Cathexis Northwest Press

© 2018 

We’ve Had Uprisings of Needs

To wash our hands of the medieval apple, to suddenly 

throw on the brake lights red as lips of apocalyptic 

religion, we’ve relied on the nuclear stars in alien galaxies 

that fill the other side of the the night sky with blazes.

To lift any embargos on nay-saying to the lingering gist 

of mystification, we require a little more than surrender 

to perfect pitch and precise science, a little more than 

donating time to graphic accounts of joy, and we might 

as well face it we may never learn enough about the human 

being to help end projecting on and profiting off one another.

From the desert eye on a rise of enigmatic regalia, from river 

eyes in circulating rainfall swum through water by salmon, 

we know we weren’t created in a magnetic flash that sent 

scalding chills through the bleachers, but as the result 

of a nearly infinite number of small changes that advanced 

or stumbled and a few major collapses in living conditions.

At the last moment, if Asian elephants step into the festival 

out of stillness, and industrial labs concoct for the warlike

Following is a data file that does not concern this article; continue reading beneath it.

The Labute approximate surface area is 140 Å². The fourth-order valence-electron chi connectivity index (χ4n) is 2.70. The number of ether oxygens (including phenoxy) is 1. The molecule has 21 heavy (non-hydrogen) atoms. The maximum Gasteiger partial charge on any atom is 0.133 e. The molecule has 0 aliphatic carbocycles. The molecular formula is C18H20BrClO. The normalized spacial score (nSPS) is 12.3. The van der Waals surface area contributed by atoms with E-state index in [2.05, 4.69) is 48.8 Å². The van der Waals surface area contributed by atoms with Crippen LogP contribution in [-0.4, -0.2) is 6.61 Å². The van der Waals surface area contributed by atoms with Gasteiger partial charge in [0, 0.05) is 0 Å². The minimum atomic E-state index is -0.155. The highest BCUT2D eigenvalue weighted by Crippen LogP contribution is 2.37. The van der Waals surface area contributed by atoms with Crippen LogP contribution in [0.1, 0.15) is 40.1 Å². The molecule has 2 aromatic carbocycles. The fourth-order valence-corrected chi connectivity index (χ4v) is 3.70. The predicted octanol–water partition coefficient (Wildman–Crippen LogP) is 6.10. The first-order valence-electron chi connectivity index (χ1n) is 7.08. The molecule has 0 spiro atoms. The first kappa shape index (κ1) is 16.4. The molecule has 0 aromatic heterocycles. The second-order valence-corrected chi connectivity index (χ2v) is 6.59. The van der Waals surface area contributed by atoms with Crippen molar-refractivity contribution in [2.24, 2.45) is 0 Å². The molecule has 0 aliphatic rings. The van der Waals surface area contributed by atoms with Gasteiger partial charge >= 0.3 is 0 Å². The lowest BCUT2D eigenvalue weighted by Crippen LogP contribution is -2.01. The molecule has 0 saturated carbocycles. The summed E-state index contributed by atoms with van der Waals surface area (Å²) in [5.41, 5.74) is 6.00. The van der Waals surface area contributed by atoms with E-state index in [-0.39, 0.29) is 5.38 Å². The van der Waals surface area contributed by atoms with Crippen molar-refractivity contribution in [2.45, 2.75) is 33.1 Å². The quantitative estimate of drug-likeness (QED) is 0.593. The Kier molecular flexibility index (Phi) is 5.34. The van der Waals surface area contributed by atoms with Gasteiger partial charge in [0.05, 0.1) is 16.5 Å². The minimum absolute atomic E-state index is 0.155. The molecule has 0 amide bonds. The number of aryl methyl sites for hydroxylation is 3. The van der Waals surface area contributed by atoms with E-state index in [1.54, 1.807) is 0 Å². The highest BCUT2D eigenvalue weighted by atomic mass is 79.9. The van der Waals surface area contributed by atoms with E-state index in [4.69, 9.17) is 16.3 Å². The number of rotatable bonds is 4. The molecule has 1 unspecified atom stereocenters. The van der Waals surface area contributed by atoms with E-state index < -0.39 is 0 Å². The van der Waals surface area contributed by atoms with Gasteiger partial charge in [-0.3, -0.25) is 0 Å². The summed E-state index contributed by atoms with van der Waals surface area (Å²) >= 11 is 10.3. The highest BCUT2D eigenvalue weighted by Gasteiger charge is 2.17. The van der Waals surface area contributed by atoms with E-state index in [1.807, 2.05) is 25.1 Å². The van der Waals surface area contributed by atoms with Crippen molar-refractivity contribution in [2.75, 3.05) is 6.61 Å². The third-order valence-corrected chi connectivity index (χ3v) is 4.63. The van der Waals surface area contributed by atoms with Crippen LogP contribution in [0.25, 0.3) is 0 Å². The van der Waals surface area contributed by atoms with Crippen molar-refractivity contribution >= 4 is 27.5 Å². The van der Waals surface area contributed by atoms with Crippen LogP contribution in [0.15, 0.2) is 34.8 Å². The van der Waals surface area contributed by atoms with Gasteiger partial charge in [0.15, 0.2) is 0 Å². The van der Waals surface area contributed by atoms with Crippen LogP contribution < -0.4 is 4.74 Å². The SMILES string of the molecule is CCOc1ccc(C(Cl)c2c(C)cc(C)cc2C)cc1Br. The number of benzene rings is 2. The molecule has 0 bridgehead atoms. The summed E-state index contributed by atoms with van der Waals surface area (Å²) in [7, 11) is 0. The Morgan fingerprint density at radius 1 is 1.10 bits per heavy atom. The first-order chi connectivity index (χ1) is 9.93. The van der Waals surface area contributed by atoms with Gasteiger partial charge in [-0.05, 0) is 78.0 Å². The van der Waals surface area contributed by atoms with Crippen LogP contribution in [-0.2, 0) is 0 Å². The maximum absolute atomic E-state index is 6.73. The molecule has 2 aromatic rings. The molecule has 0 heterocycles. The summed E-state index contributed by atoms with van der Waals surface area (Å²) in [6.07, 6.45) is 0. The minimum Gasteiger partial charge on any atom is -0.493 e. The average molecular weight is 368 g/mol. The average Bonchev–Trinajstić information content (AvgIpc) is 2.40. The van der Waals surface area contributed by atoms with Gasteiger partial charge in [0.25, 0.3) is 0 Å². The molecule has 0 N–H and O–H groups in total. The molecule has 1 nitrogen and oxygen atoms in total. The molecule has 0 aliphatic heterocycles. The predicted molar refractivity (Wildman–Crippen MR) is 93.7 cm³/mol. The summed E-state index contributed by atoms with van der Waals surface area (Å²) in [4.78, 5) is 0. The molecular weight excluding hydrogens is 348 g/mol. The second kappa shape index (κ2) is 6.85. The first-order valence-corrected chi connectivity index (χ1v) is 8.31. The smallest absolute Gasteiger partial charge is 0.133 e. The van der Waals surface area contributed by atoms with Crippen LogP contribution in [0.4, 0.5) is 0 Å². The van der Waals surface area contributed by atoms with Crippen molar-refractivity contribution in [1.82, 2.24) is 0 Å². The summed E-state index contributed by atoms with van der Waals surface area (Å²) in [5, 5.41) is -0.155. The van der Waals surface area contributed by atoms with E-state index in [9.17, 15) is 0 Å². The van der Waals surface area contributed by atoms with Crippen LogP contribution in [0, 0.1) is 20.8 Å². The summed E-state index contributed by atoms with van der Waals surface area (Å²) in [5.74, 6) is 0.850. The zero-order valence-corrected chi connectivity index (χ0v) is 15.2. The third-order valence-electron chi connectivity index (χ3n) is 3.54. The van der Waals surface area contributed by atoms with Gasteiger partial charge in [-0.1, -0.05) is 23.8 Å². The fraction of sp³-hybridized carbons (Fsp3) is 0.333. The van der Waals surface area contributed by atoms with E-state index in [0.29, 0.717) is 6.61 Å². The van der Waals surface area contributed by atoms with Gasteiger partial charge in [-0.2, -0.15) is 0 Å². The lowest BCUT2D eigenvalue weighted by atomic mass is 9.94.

anti-Christians a cross that seems luminous, snow-white, 

when it’s bloody red, it’s another scientific marvel, to use 

as a deterrent or eat, when the masses are in great need 

of swallowing, For inheritances placed on shoulders of bees, 

as on the liberated parrot’s Amazonian bob, it’s impossible 

to not be impressed by scientific advances that make you 

wonder what else and whether the species will save itself, 

like in the old days, when it was easier to picture the future 

with the responsibility for acts projected onto the agency 

of another impossible-to-see force with a voice that sounded 

a lot like the unconscious brain. To break up well past cradling 

a newborn delivered with countenance, for the occidental ore 

catalytically cracked and colliding with blank-slate night, 

the volcanic amphitheater overlooks the stage where we act 

in the drama of everyone’s birth agony framed by Buddhist 

incantations spilling over a distended gargoyle tongue 

across the ocean from Abelard’s Doctrine of Intentionality.

James Grabill’s work appears in Caliban, Harvard Review, Terrain, Mobius, Shenandoah, Seattle Review, Stand, and many others. Books - Poem Rising Out of the Earth (1994), An Indigo Scent after the Rain (2003), Lynx House Press. Environmental prose poems, Sea-Level Nerve: Books One (2014), Two (2015), Wordcraft of Oregon. For many years, he taught all kinds of writing as well as “systems thinking” and global issues relative to sustainability.